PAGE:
Friday, February 5, 2016

liberal, as in liberating

as opposed to servile, which means "an exceeding willingness to serve" something else.


As noted previously on this blog, that version of college education has taken some hits recently. Why study the classics and old-fashioned disciplines (Religion, History, English, Biology, Sociology) when what the kids (and their parents) really want is job-training? Out with the liberal arts, in with "Competency Based Education" (CBE)!

And the hits keep comin'...Steven Ward sees this high-level vocational training as furthering an already troubling bifurcation in American education. Liberal education has become elite education.

However, in the rush to emphasize marketable skills over a deeper liberal knowledge content, proponents of CBE in all forms are forcing students (particularly the underserved in lower-tier institutions, whom they claim to be helping) into a “knowledge-less” version of liberal learning in order to “hurry things along” and not get in the way of their job training.
Despite the rhetoric of “serving the underserved” and “closing the skills gap,” they are responsible for generating new hierarchies between those who receive a cheap, fast food-style or “good enough” education from those who receive a quality one. They are forging new barriers and strata in an already highly stratified higher education system, not removing them as they often claim.
CBE stands in marked contrast to a past emphasis on quality, across-the-board liberal learning to be acquired regardless of the type of student or institution that was at the heart of general liberal education. This was partly what a Dewey-style social democratic vision of liberal arts education was supposed to be about -- general knowledge available to and shared by all -- a kindergarten for adults.
CBE essentially gives up on this dream of democratizing knowledge and promotes a division between those who need a thorough, content-centered liberal education and those who only need a light, fast and vocation-friendly version. It suggests that the big questions, or what the British sociologist Basil Bernstein referred to as powerful or sacred knowledge, where the unimaginable becomes imagined, is not really relevant for most middle- and working-class students who attend community colleges and regional state universities where most of the CBE experiments are being played out.
These students will not need to concern themselves with the bigger questions of theoria -- those can be left up to those with more elite training who will occupy the corridors of power, making laws and running things, but can instead stick to the mundane knowledge and the basics of everyday praxis happening in their assigned cubicles.
In this new model, students in more elite institutions will go on receiving broad liberal training and having access to powerful knowledge as a core part of their university experience, while those at lower-tier public institutions will be loaded up with watered-down, box-checking skills and vague competencies like “critical thinking” or “intercultural understanding” to be provided by standardized, online platforms.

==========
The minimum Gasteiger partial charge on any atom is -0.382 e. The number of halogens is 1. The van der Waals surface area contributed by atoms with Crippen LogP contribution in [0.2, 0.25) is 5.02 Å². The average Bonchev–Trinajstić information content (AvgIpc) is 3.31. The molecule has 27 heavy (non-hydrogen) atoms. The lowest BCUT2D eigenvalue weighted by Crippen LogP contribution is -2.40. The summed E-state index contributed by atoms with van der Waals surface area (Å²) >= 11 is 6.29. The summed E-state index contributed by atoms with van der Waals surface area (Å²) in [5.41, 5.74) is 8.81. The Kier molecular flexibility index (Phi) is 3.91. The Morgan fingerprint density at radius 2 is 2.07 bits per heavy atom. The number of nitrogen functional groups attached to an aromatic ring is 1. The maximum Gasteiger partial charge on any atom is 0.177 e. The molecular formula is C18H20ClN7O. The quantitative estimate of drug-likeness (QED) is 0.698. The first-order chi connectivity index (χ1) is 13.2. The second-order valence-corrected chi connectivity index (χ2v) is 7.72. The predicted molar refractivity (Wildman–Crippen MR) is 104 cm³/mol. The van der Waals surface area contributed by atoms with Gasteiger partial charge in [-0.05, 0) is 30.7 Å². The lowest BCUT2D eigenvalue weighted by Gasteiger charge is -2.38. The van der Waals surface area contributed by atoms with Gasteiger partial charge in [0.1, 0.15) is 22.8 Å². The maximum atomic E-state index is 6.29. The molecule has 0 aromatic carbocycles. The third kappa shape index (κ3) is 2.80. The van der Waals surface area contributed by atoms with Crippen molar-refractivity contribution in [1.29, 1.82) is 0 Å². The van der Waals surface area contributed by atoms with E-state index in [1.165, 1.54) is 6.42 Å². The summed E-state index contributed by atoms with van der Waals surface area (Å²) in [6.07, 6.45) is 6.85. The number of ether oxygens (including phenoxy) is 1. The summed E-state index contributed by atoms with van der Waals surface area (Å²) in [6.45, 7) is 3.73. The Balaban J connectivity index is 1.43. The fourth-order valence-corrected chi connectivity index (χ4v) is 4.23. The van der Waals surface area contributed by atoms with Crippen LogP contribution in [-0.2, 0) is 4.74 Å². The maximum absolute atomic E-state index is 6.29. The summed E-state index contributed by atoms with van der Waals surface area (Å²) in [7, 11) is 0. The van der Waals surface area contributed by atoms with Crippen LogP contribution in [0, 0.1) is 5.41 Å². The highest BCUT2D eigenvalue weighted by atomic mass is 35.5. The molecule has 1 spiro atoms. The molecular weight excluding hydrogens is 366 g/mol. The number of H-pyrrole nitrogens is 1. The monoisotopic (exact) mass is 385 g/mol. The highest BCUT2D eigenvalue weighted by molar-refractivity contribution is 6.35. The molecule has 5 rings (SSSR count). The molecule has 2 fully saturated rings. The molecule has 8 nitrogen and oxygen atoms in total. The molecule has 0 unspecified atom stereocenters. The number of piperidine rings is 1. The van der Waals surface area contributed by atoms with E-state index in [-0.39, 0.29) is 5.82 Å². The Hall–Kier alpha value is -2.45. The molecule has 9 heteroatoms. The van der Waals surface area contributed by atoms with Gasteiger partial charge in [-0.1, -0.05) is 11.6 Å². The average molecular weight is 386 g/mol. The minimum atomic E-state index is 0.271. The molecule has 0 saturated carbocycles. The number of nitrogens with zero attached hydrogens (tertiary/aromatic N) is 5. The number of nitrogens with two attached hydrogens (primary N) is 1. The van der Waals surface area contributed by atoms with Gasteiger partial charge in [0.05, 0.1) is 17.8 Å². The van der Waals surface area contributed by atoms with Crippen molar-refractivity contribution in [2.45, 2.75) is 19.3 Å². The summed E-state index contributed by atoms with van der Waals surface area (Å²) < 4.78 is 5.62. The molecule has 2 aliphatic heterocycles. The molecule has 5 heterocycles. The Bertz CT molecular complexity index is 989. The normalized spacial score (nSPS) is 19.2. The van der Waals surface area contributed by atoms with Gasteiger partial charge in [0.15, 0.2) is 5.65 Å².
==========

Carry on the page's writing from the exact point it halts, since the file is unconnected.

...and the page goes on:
Read it all here.

Ward's deconstruction of CBE reminded me of an Internet debate not too long about MOOCs (Massively Open Online Courses).  Amid the usual concerns--much like Ward's--that MOOCs offered little substance under the veneer of democratizing college eduction--appeared a clear voice declaring MOOCs did not fit the principles of Catholic higher education (something this blog has already covered).  Jonathan Malesic:

I don't know why there aren't more Catholic MOOCs. Many Catholic universities are just as prestigious as other colleges offering the online courses. Moreover, Catholic universities presumably want the same things that their secular counterparts hope that MOOCs can provide: greater brand recognition, a showcase for innovative faculty, and the chance to recruit from a bigger pool of students.
But I do know that by banding together in a principled stand against producing MOOCs or offering students credit for completing them, Catholic universities can be true leaders in higher education. Instead of following the hype, they can reassert the belief that education is a moral enterprise that develops human dignity and promotes social justice.
MOOCs not only fail to accomplish those goals; they undermine them. And if large Catholic universities pursued strategic aims through MOOCs, they could end up pushing smaller Catholic colleges, including ones sponsored by the same religious orders, out of business, weakening Catholic higher education as a whole.
There is one way in which MOOCs seem to line up with a major historical goal of Catholic universities: They offer access to college-level instruction for people who have been excluded because of poverty, remoteness, or others' prejudice. But the altruistic promise of MOOCs has been empty so far.

Catholic organizations have known for a long time that to educate the poor, you have to go to them. In fact, to educate anyone fully—addressing their moral and spiritual development as well as their intellect—teachers and students must be present to each other.


MOOC creators assume that learners' intellects are detachable from their broader life circumstances. You take the MOOC, but you're on your own in figuring out how your learning fits into the rest of your life—or how it might require changing your life. That's fine if you just need to know about analog circuits to work on a specific project. But people come to universities at all ages, with unsettled identities and life plans, or with plans that education itself will unsettle. Moral education, which Catholic institutions promise (and secular ones, too, should offer), relies on dialogue and physical proximity. Students therefore need accessible mentors on the faculty as well as counselors, advisers, and chaplains.
By forswearing the production and consumption of MOOCs, Catholic colleges would also show that social justice entails not replacing human labor (here, faculty) with cheaper, less effective machine labor. When members of the philosophy department at San Jose State University wrote an open letter to the Harvard philosopher Michael Sandel stating why they would not give students credit for taking the MOOC he teaches, they appealed to principles of social justice—principles that, ironically, Sandel teaches in his edX course, "JusticeX." MOOCs, the department argued, exacerbated racial and class divisions in higher education, offering inferior goods to poor and minority students.